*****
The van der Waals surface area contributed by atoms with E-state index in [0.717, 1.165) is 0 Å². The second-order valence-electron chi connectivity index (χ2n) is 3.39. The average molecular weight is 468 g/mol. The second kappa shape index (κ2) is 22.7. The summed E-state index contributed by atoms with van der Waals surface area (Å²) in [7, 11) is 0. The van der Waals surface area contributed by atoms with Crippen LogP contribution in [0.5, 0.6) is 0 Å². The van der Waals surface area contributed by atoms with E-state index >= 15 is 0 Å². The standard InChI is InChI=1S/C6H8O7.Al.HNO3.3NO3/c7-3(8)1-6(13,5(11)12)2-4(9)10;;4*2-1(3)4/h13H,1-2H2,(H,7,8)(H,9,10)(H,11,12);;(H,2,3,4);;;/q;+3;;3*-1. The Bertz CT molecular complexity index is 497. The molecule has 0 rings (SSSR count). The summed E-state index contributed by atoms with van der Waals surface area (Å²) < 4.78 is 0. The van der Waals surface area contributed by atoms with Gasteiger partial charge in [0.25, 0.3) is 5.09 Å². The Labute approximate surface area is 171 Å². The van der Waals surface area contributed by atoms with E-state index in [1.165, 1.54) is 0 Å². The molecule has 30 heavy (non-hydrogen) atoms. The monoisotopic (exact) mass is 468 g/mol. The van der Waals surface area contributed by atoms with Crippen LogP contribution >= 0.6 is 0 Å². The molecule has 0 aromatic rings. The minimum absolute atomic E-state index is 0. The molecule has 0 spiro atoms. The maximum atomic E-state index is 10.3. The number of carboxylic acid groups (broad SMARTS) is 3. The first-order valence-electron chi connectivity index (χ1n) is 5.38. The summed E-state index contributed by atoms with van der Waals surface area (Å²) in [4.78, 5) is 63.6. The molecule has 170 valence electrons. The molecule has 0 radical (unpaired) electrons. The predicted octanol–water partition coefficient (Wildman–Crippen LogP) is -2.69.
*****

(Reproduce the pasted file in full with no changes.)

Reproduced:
The van der Waals surface area contributed by atoms with E-state index in [0.717, 1.165) is 0 Å². The second-order valence-electron chi connectivity index (χ2n) is 3.39. The average molecular weight is 468 g/mol. The second kappa shape index (κ2) is 22.7. The summed E-state index contributed by atoms with van der Waals surface area (Å²) in [7, 11) is 0. The van der Waals surface area contributed by atoms with Crippen LogP contribution in [0.5, 0.6) is 0 Å². The van der Waals surface area contributed by atoms with E-state index >= 15 is 0 Å². The standard InChI is InChI=1S/C6H8O7.Al.HNO3.3NO3/c7-3(8)1-6(13,5(11)12)2-4(9)10;;4*2-1(3)4/h13H,1-2H2,(H,7,8)(H,9,10)(H,11,12);;(H,2,3,4);;;/q;+3;;3*-1. The Bertz CT molecular complexity index is 497. The molecule has 0 rings (SSSR count). The summed E-state index contributed by atoms with van der Waals surface area (Å²) < 4.78 is 0. The van der Waals surface area contributed by atoms with Gasteiger partial charge in [0.25, 0.3) is 5.09 Å². The Labute approximate surface area is 171 Å². The van der Waals surface area contributed by atoms with E-state index in [1.165, 1.54) is 0 Å². The molecule has 30 heavy (non-hydrogen) atoms. The monoisotopic (exact) mass is 468 g/mol. The van der Waals surface area contributed by atoms with Crippen LogP contribution >= 0.6 is 0 Å². The molecule has 0 aromatic rings. The minimum absolute atomic E-state index is 0. The molecule has 0 spiro atoms. The maximum atomic E-state index is 10.3. The number of carboxylic acid groups (broad SMARTS) is 3. The first-order valence-electron chi connectivity index (χ1n) is 5.38. The summed E-state index contributed by atoms with van der Waals surface area (Å²) in [4.78, 5) is 63.6. The molecule has 170 valence electrons. The molecule has 0 radical (unpaired) electrons. The predicted octanol–water partition coefficient (Wildman–Crippen LogP) is -2.69.